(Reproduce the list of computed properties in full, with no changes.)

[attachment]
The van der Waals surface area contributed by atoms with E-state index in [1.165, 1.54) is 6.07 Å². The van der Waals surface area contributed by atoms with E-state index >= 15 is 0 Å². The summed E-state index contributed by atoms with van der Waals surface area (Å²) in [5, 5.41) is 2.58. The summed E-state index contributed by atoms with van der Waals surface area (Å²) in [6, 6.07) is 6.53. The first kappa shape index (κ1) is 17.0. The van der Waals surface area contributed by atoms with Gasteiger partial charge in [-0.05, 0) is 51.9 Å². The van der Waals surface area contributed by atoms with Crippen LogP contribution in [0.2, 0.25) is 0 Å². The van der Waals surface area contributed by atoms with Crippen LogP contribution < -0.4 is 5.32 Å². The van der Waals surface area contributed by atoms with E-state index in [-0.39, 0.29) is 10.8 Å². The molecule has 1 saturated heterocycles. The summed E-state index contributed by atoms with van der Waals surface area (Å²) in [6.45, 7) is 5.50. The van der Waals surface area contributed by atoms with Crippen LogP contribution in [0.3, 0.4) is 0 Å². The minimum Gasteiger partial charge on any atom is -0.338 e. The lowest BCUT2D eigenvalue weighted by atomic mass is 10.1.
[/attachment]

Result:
The van der Waals surface area contributed by atoms with E-state index in [1.165, 1.54) is 6.07 Å². The van der Waals surface area contributed by atoms with E-state index >= 15 is 0 Å². The summed E-state index contributed by atoms with van der Waals surface area (Å²) in [5, 5.41) is 2.58. The summed E-state index contributed by atoms with van der Waals surface area (Å²) in [6, 6.07) is 6.53. The first kappa shape index (κ1) is 17.0. The van der Waals surface area contributed by atoms with Gasteiger partial charge in [-0.05, 0) is 51.9 Å². The van der Waals surface area contributed by atoms with Crippen LogP contribution in [0.2, 0.25) is 0 Å². The van der Waals surface area contributed by atoms with Crippen LogP contribution < -0.4 is 5.32 Å². The van der Waals surface area contributed by atoms with E-state index in [-0.39, 0.29) is 10.8 Å². The molecule has 1 saturated heterocycles. The summed E-state index contributed by atoms with van der Waals surface area (Å²) in [6.45, 7) is 5.50. The van der Waals surface area contributed by atoms with Crippen LogP contribution in [0.3, 0.4) is 0 Å². The minimum Gasteiger partial charge on any atom is -0.338 e. The lowest BCUT2D eigenvalue weighted by atomic mass is 10.1.